Send in the lawyers

Linux users have stood up to Microsoft and won - for now

This spring, at a packed bar in east London, Mark Shuttleworth, chief executive and founder of Canonical Software, launched the next generation of his Ubuntu distribution of the Linux operating system. One of the first questions from the audience was: "Aren't you worried that Microsoft is going to sue you for patent infringement?"

The self-styled "first African in space" was quick on the draw. He would, he said, welcome the day Microsoft made good on its threat to sue Linux users for patent infringements. That way, those who work with free and open-source software would know what these alleged patents were, and could start to build around them.

Confused? Well here's the background. Software patents are not technically allowed in Europe, the EU having sensibly (and after a lot of noise from free software advocates, small businesses and Poland) decided that patenting mathematical algorithms was a little warped. But in the US, software patents are big business - for lawyers. For years, Microsoft has been spreading a rumour that the main competitor to its Windows operating system in the server environment, the free and open-source Linux, infringes some of the software patents it holds at its offices in Redmond, Washington. Only, strangely enough, it won't say which ones.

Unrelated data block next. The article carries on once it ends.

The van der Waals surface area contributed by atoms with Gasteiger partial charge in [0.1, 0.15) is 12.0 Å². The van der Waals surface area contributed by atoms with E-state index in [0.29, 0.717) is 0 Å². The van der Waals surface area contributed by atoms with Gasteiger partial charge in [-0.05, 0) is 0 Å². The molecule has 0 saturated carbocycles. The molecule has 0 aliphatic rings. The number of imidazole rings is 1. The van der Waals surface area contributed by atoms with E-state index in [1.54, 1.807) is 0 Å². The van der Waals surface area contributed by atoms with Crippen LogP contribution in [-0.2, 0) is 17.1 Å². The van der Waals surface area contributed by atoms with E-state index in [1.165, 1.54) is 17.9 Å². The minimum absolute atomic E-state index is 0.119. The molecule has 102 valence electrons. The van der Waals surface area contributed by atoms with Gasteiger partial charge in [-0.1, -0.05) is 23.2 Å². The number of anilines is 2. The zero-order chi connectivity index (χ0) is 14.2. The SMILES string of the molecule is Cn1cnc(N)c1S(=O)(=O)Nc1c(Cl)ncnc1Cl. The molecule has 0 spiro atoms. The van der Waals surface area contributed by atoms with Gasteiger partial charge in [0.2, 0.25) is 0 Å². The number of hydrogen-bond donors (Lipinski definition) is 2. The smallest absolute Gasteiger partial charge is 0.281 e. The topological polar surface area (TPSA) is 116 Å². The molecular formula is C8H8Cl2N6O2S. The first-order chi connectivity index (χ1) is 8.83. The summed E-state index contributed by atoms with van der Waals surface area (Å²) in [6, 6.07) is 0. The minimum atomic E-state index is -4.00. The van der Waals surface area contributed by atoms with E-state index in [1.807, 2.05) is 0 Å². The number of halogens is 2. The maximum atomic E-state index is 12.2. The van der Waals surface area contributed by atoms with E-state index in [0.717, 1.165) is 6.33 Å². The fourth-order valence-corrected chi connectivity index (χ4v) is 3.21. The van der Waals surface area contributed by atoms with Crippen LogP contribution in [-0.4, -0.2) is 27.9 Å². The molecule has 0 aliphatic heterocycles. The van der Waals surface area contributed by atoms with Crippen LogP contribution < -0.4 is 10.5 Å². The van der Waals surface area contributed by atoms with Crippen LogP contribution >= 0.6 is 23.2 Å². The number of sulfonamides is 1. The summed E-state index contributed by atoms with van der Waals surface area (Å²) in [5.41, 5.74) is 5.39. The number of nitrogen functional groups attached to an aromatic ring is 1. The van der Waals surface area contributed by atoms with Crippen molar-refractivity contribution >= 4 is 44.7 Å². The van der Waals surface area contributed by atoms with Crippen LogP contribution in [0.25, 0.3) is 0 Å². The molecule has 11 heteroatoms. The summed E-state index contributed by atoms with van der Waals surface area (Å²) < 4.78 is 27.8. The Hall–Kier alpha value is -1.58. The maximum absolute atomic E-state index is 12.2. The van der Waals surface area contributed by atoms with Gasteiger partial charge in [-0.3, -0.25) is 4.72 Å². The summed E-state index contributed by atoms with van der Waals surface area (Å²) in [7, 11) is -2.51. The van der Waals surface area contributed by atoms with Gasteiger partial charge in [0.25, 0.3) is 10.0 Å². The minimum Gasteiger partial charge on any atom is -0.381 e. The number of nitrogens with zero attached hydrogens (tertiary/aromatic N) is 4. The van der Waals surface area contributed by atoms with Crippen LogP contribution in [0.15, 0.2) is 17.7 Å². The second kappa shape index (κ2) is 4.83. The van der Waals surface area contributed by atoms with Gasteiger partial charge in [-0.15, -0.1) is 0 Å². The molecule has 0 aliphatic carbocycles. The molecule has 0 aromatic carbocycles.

Microsoft's business strategy is the equivalent of "don't buy his products or something bad will happen (but we won't tell you what)". In other words, it shows less sophistication than the average playground ruse. Nevertheless, it was enough for Novell - responsible for the popular SUSE distribution of Linux - to enter last year into a mutual covenant not to sue over patent infringements.

Until then, the received wisdom had it that the major distributors of Linux - Novell, Red Hat - as well as some of its major stakeholders, such as IBM, held enough patents of their own to keep Redmond at bay. The patent wars that could ensue, the thinking went, were too awful to contemplate.

In a recent interview with Fortune magazine, Brad Smith, general counsel to Microsoft, took the brinkmanship a step closer to the edge. He announced how many patents Microsoft thinks Linux infringes. If you're interested, that number is 235. So, should we be 235 times more scared than we were before this announcement was made?

The answer, to several hundred Linux users, is "no". In fact, people are now queuing up to be sued by Microsoft, and are calling Redmond's bluff on a website called, simply, "Sue Me First, Microsoft". At the time of going to press, nearly 500 people had left their contact details for Brad Smith to get in touch, should he feel the need to make good his threats. And less than 24 hours after the tech news site Slashdot drew attention to the petition, Microsoft had issued an official statement confirming it wasn't going to be suing anybody.

At least, not yet.

Becky Hogge is a writer and technologist. She was formerly the technology director of award-winning current affairs website, and Executive Director of the Open Rights Group, a grassroots digital civil liberties organisation.